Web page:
A “doughnut” of mesmerizing microtubules forming cells that move in sync is among the best entries in Nikon’s annual microscopic video competition.
Microtubules appear squirrels which make up the skeleton of the cell. Their motion is normally chaotic, but when they are confined to a circular channel, they begin to move together and organize into a coherent flow, according to Ignacy Vélez-Serón, a doctoral student who made the video with his colleagues in the Department of Materials Science and Physics Chemistry at the University of Barcelona in Spain.
In the video, fluorescent microtubules move in synchronized waves around a donut-shaped channel with a hole in the middle. The film shows how small structures work together in collective behavior.
“I have been involved in the study of microtubule movement in this system for 3 years, and I was delighted and shocked when we were able to constrain our material and obtain this wonderful video,” Vélez-Cerón told Live Science in an email. “What’s more, I found the movement of the material to be completely hypnotic, spinning endlessly.”
The microtubule “doughnut” video won fifth place in the Nikon Small World in Motion contest on September 13. The competition consists of films and time-lapse photographs taken using microscopes.
“During my daily work, I’m used to seeing[ing] very beautiful phenomena through the microscope, and this competition allowed me to share them with people,” said Vélez-Cerón.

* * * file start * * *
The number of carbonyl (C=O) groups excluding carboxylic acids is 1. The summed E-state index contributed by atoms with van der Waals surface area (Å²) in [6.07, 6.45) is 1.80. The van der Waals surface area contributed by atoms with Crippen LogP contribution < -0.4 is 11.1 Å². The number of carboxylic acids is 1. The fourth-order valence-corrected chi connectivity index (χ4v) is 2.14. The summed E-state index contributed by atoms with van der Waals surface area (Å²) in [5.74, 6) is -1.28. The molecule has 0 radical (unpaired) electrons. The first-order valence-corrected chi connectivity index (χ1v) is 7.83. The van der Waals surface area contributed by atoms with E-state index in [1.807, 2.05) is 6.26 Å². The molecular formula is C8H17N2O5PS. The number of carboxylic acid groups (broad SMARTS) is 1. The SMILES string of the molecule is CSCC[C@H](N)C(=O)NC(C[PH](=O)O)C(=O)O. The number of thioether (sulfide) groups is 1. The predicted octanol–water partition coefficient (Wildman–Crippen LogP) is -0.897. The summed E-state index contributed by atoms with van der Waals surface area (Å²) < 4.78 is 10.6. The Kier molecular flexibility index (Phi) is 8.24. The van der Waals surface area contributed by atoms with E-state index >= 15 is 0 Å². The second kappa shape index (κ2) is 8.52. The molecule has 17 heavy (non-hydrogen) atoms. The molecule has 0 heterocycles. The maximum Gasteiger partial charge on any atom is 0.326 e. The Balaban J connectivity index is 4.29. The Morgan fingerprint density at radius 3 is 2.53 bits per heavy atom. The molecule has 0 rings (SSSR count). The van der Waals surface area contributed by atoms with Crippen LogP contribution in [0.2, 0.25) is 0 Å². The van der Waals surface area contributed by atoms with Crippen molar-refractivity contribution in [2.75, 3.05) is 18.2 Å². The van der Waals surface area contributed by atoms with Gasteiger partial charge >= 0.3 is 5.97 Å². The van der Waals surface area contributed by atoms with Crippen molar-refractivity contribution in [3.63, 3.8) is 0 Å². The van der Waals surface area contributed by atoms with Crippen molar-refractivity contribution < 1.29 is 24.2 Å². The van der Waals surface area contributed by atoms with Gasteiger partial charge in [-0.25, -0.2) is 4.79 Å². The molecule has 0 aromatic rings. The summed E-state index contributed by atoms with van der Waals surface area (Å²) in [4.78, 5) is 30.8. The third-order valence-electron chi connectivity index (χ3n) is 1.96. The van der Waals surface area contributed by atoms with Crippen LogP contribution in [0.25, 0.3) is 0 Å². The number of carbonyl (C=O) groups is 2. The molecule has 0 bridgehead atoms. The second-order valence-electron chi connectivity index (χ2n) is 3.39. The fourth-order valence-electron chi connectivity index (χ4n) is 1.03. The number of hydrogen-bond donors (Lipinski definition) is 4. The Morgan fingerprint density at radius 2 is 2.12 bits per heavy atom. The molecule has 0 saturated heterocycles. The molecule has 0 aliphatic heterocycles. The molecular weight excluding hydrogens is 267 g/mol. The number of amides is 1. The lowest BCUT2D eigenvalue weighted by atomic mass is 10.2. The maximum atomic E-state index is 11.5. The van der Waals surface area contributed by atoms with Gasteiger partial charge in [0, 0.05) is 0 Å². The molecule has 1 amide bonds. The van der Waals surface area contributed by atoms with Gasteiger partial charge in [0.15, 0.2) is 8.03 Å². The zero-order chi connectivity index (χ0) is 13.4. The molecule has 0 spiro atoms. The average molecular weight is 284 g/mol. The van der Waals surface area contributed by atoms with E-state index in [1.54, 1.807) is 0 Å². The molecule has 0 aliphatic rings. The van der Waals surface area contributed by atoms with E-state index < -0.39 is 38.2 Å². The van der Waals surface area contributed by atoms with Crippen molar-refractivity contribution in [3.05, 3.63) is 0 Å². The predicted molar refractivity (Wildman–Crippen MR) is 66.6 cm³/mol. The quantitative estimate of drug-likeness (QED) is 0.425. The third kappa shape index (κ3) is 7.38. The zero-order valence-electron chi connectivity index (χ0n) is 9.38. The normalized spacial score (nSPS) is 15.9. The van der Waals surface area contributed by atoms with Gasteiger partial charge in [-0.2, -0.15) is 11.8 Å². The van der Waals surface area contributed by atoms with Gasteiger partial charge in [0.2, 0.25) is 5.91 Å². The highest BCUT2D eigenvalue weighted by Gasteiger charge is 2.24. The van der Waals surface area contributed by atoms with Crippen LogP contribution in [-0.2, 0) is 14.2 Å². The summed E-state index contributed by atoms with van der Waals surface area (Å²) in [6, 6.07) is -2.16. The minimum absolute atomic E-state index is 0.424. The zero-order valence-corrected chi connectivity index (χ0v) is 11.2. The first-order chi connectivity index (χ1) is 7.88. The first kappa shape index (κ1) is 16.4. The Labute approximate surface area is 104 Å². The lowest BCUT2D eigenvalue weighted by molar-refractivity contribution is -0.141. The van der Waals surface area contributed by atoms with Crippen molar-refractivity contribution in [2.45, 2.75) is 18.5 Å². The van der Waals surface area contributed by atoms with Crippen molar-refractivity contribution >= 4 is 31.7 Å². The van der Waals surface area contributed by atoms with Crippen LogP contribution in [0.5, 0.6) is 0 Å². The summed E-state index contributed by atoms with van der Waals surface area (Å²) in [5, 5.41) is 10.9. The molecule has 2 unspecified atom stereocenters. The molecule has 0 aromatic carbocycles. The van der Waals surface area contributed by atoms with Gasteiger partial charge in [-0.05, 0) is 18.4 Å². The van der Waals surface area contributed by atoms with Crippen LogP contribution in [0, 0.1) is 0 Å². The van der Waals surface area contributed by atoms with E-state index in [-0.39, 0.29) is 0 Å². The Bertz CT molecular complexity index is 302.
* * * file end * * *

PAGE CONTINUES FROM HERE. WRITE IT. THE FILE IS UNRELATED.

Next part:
The winner of the 2022 competition was a time-lapse video of cell migration in a developing zebrafish (Danio rerio) of the embryo within eight hours, according to a statement published Nikon (opens in a new tab).
The jury evaluated each entry on originality, informativeness, technical skill and visual impact. 12-hour time-lapse cultural a monkey cells took second place in the competition, while a video of sea anemone neurons and burning cells took third place.
The judges also noted 25 other works, including a cell undergoing division, a holographic tardigrades shuffling, and time interval a Hydra eating a water flea (Daphnia is red). Hydra is a group of jellyfish-like invertebrates that constantly replace their cells with new ones, resulting in creatures biologically immortalLive Science reported earlier.
Originally published on Live Science.
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